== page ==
According to a preferred mode of executing the process, the vapors of the olefin tobe oxidized are contacted with the cuprous oxide supported on a carrier in the presence of oxygen or an oxygen-containing gas, such as air. Although conr siderable latitude is permissible the reaction temperature desirably is maintained in the range of from about C. to about 600 C., and preferably from about 200 C. to about 450 C., the temperature used depending upon the catalyst, the particular olefin being treated, the rate oi throughput or contact time, and the ratio of the olefin to oxygen. It has been determined that unless the temperature is kept under reasonable control, the oxidation may proceed to the formation of carbon dioxide and water at the expense 'of the desired product. The temperature may be controlled, for example, by diluting the reaction mixture with steam, by operating with an excess of olefin and/or by using a carrier or supporting material which is a good heat conductor. Also, the cuprous oxide, alone or supported on a suitable carrier material, may be used in a dust or fluidized form and agitated to dissipate the heat of reaction. The reaction may be conducted at any pressure commensurate with the temperature at which it is desired to operate but usually the reaction is carried outat pressures near atmospheric pressure or moderately above.

The process of the invention may be executed at conditions which lead to complete consump- Oxygen concentration in reaction mixture prior to contact with the catalyst,

volume per cent 1 to 12 Mole ratio, propylene to oxygen 2:1 to 30:1 Balance of feed Steam and/or inert ases, such as N2, CO2, propane, etc. Apparent contact time, seconds 0.001 to Temperature, C. 250 to 600 Pressure, atmospheres 1 to 15 The following non-limiting ranges of conditions are preferred for the oxidation of propylene to acrolein according to the invention:

Oxygen concentration in reaction mixture prior to contact with the catalyst,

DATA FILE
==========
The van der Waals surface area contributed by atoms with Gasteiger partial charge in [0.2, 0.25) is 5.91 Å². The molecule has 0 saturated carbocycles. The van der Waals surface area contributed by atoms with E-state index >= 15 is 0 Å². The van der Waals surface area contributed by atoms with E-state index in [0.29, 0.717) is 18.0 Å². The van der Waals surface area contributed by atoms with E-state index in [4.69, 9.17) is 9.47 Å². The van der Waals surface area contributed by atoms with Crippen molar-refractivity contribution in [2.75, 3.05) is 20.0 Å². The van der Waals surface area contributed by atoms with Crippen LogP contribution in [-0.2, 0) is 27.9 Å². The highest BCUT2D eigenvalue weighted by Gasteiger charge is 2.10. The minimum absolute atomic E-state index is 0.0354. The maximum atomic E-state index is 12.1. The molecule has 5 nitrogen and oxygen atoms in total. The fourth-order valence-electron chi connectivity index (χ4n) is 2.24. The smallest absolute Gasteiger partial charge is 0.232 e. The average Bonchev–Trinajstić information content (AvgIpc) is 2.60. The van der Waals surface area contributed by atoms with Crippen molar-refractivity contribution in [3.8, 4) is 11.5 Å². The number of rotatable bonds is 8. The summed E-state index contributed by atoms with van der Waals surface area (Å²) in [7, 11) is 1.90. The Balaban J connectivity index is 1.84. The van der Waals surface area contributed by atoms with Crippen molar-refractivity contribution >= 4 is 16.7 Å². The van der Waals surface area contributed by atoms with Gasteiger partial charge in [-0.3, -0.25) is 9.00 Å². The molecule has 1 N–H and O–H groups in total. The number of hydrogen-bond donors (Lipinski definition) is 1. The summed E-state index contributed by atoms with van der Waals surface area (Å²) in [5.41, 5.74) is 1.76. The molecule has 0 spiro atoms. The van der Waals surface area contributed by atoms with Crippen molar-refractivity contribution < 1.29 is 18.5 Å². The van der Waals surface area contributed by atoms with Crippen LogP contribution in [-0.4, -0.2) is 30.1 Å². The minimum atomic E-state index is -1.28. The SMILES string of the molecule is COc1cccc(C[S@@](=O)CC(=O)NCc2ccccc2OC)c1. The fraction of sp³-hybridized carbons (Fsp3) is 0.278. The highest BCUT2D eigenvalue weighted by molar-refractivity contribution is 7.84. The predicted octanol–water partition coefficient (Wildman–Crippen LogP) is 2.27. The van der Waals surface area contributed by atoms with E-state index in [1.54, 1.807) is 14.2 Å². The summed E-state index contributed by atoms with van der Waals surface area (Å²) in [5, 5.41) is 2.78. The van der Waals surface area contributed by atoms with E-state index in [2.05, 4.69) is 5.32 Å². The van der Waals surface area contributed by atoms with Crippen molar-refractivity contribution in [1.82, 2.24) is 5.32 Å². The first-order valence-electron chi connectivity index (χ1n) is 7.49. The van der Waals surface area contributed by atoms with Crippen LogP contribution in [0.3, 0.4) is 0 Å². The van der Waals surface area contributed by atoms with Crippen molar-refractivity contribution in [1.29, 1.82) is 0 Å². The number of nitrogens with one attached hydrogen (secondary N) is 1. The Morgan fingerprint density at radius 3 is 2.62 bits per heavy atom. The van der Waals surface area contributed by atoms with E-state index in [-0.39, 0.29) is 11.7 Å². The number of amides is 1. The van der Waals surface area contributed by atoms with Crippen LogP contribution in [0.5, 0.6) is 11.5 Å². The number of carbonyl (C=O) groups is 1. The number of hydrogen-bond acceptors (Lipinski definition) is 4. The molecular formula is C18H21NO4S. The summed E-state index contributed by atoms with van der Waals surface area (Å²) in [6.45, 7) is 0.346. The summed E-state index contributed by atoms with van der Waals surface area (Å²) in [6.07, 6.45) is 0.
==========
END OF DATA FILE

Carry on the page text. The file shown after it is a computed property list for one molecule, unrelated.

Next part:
' volume per cent 4 to 8 Mole ratio, propylene to oxygen 4:1 to 10:1 Balance of reaction mixor steamture- L Steam, and inert gases,

such as Na, C02,

' propane, etc. Apparent contact time, seconds 0.1 to'2 Temperature, C. 250 to'450 Pressure, atmospheres 1 to 10 isting conditions by adjustment of the apparent contact time and the reaction temperature, higher temperatures and longer contact times favoring increased consumption of oxygen, and vice versa. Conditions generally similar to the foregoing may be employed advantageously for the catalytic oxidation of isobutylene to methacrolein, the straight-chain butylenes to methyl vinyl ketone, etc.

In general, any apparatus of the type suitable for carrying out oxidation reactions in vapor phase may be employed in the execution of the process. When operating with a fixed bed catalyst as is preferred, the apparatus may comprise a catalyst packedreaction tube or chamber positioned within a metal block, as an aluminum block or other temperature-regulating means, as a fluid temperature-regulating bath, which is provided with appropriate heating 'and/or cooling elements. The reactor may be brought to the reaction temperature before or after the vapors to be reacted are introduced thereinto. If before, the

olefin maybe vaporized in the forepart ofthe tube rather than in a separate vaporizer. In large scale operation, it ispreferred to. carry out the process in a continuous-manner, any unreacted olefin and/or oxygen being recirculated with fresh feed. The reaction may be conducted in one or a plurality of reaction zone's. In a multiple bed reactor, all or only a part of the olefin and/or the oxygen may be introduced into the initial reaction mixture; for example, when a plurality of catalyst beds connected in series is. employed, part of the oxygen may be withheld from the initial reaction mixture and introduced at one or more stages intermediate to two beds of the catalyst. Coolants, e. g., liquid water, maybe added to the reaction mixture during the reaction or between the catalyst beds in a system comprising a plurality in order to assist in thedisposal vent by any suitable means. as by distillation.